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I've looked at different links (like this one), but i still can't get where does this error message comes from. I keep on counting columns, comas and so on without finding where is the problem.

int exId = stride.getExerciseId();
string timestamp = stride.getTimeStamp();
int startSec = stride.getBeginningSec();
int startMsec = stride.getBeginningMSec();
int endSec = stride.getEndSec();
int endMSec = stride.getEndMSec();
float length = stride.getLength();
float duration = stride.getDuration();
float steplength = stride.getStepLength();
float stepDuration = stride.getStepDuration();
string supportingFoot = stride.getSupportingFoot();

string query = "INSERT INTO singlesupportstate (ExerciseId , TimeStamp , SingleSupportStateStartSeconds , SingleSupportStateStartMSeconds , SingleSupportStateEndSeconds , SingleSupportStateEndMSeconds , StrideLength , StrideDuration , StepLength , StepDuration , SupportingFoot) 
VALUES("+ exId +",'" + timestamp +"',"+ startSec +"," + startMsec + "," + endSec + "," + endMSec + "," + length +"," + duration + "," + steplength + "," + duration + ",'" + supportingFoot + "')";
if (this.OpenConnection() == true)
     MySqlCommand cmd = new MySqlCommand(query, connection);


So I changed my code in order to use Parameterized query, here is the new code that works:

if (this.OpenConnection() == true)
            MySqlCommand cmd = connection.CreateCommand() ;
            cmd.CommandText = "INSERT INTO singlesupportstate (ExerciseId , TimeStamp , SingleSupportStateStartSeconds , SingleSupportStateStartMSeconds , SingleSupportStateEndSeconds , SingleSupportStateEndMSeconds , StrideLength , StrideDuration , StepLength , StepDuration , SupportingFoot) "
                +" VALUES(@exId,@timestamp,@startSec,@startMsec,@endSec,@endMSec,@length,@duration,@steplength,@stepduration,@supportingFoot)";

            cmd.Parameters.Add("@exId", MySqlDbType.Int32);
            cmd.Parameters.Add("@length", MySqlDbType.Float);
            cmd.Parameters.Add("@stepduration", MySqlDbType.Float);
            cmd.Parameters.Add("@supportingfoot", MySqlDbType.Text);

            cmd.Parameters["@exId"].Value = exId;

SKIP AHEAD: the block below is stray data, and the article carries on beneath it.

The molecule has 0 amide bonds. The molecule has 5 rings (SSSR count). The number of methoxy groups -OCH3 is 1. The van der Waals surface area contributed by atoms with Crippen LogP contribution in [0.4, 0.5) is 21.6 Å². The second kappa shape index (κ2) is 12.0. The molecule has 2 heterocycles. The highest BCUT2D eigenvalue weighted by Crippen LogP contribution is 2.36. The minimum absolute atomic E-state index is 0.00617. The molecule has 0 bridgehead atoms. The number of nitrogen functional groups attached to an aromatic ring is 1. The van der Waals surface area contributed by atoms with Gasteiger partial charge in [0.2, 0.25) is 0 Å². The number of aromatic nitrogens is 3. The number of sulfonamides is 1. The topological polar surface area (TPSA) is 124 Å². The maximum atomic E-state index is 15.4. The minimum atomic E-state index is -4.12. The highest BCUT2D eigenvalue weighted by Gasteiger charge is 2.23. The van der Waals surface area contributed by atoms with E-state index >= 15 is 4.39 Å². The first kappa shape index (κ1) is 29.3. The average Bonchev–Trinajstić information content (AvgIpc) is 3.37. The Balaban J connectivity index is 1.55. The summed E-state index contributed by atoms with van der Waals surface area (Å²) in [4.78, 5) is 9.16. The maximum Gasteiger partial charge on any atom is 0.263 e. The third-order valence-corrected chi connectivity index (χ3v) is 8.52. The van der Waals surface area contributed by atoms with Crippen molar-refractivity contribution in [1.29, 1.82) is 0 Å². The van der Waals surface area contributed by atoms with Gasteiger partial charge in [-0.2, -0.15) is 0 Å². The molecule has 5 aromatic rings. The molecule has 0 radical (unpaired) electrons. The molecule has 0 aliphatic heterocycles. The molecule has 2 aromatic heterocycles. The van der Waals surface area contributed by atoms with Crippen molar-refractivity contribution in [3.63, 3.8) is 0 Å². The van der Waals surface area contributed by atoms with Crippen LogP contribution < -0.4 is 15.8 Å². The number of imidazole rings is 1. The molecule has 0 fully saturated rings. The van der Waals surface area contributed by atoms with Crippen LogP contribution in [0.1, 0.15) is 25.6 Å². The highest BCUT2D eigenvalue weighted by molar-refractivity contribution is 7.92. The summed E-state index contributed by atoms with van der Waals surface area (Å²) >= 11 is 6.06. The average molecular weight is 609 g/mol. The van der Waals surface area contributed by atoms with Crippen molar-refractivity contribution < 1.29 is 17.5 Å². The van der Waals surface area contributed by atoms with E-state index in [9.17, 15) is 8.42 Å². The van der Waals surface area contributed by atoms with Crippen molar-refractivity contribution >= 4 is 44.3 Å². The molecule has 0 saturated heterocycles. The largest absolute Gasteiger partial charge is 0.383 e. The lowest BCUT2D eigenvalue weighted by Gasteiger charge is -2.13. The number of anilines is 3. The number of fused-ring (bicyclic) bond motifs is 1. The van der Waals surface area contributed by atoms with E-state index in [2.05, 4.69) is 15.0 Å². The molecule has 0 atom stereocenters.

cmd.Parameters["@timestamp"].Value = timestamp;
            cmd.Parameters["@startMsec"].Value = startMsec;
            cmd.Parameters["@startSec"].Value = startSec;
            cmd.Parameters["@endSec"].Value = endSec;
            cmd.Parameters["@endMSec"].Value = endMSec;
            cmd.Parameters["@length"].Value = length;
            cmd.Parameters["@duration"].Value = duration;
            cmd.Parameters["@steplength"].Value =steplength;
            cmd.Parameters["@stepduration"].Value =stepDuration;
            cmd.Parameters["@supportingfoot"].Value =supportingFoot;
            cmd.CommandTimeout = 120;
share|improve this question
You should be using parametrized queries here, It might be possible that one of the parameters has a extra ' or something like that –  Claudio Redi Jul 4 '13 at 14:10
It's possible that one of the values you are using is either causing SQL to think you've got more values than columns. Can you print out what value 'query' has? What does that say? –  Daniel Hollinrake Jul 4 '13 at 14:10
Try outputting your query string or viewing it in the debugger. If you don't see a problem please post the query string and your singlesupportstate table structure with your question. –  Ed Gibbs Jul 4 '13 at 14:12

2 Answers 2

up vote 0 down vote accepted

What is likely happening is one of two things:

1) There are ' quotes making your query seem it has fewer values, because it eats up the commas. 2) There are numbers being formatted with a comma rather than a point, resulting in the number 123.45 showing as 123,45, thus making the query think there are two integer values: 123 and 45 resulting in too many values.

As others have said, try and use query parameters and this won't happen again. It also saves you a lot of manual escaping of strings.

share|improve this answer
After looking more closely at the query string it seems that the float's commas are the reasons of my problem. Thanks –  Florent Gz Jul 4 '13 at 14:21

This means that in one of the values in the concatenation is breaking the INSERT because it has a comma or string delimiter, thus breaking the whole query string

Look at the actual query string after concatenation, before execution

And use parameters to remove this problem anyway and mitigate SQL injection risks.

The other option is a trigger (saym for audit or history) on the singlesupportstate table that has a broken INSERT too.

share|improve this answer
Is it possible than the commas from a float numbers lead to this exception ? –  Florent Gz Jul 4 '13 at 14:18
@FlorentGz: absolutely, yes. As I said before the accepted answer was posted –  gbn Jul 4 '13 at 14:41

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